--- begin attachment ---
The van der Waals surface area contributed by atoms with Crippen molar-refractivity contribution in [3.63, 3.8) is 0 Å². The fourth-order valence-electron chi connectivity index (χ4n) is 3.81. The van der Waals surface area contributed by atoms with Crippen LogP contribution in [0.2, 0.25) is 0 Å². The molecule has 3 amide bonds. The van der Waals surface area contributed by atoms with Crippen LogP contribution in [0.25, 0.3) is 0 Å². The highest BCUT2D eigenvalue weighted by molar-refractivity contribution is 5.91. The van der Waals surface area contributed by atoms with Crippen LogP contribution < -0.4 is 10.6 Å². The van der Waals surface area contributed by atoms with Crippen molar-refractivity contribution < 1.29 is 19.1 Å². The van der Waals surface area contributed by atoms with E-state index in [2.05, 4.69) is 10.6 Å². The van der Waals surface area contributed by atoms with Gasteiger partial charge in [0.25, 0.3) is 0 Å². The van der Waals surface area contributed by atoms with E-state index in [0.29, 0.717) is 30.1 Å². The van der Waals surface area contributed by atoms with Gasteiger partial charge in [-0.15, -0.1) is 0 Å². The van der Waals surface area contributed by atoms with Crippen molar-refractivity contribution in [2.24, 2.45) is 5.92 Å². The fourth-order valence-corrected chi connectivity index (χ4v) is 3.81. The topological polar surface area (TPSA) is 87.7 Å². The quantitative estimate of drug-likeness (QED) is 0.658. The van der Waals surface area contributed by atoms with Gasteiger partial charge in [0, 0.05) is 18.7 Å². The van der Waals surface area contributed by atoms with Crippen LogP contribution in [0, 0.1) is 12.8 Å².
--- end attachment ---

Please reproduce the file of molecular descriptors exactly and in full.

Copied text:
The van der Waals surface area contributed by atoms with Crippen molar-refractivity contribution in [3.63, 3.8) is 0 Å². The fourth-order valence-electron chi connectivity index (χ4n) is 3.81. The van der Waals surface area contributed by atoms with Crippen LogP contribution in [0.2, 0.25) is 0 Å². The molecule has 3 amide bonds. The van der Waals surface area contributed by atoms with Crippen LogP contribution in [0.25, 0.3) is 0 Å². The highest BCUT2D eigenvalue weighted by molar-refractivity contribution is 5.91. The van der Waals surface area contributed by atoms with Crippen LogP contribution < -0.4 is 10.6 Å². The van der Waals surface area contributed by atoms with Crippen molar-refractivity contribution < 1.29 is 19.1 Å². The van der Waals surface area contributed by atoms with E-state index in [2.05, 4.69) is 10.6 Å². The van der Waals surface area contributed by atoms with Gasteiger partial charge in [0.25, 0.3) is 0 Å². The van der Waals surface area contributed by atoms with E-state index in [0.29, 0.717) is 30.1 Å². The van der Waals surface area contributed by atoms with Gasteiger partial charge in [-0.15, -0.1) is 0 Å². The van der Waals surface area contributed by atoms with Crippen molar-refractivity contribution in [2.24, 2.45) is 5.92 Å². The fourth-order valence-corrected chi connectivity index (χ4v) is 3.81. The topological polar surface area (TPSA) is 87.7 Å². The quantitative estimate of drug-likeness (QED) is 0.658. The van der Waals surface area contributed by atoms with Gasteiger partial charge in [0, 0.05) is 18.7 Å². The van der Waals surface area contributed by atoms with Crippen LogP contribution in [0, 0.1) is 12.8 Å².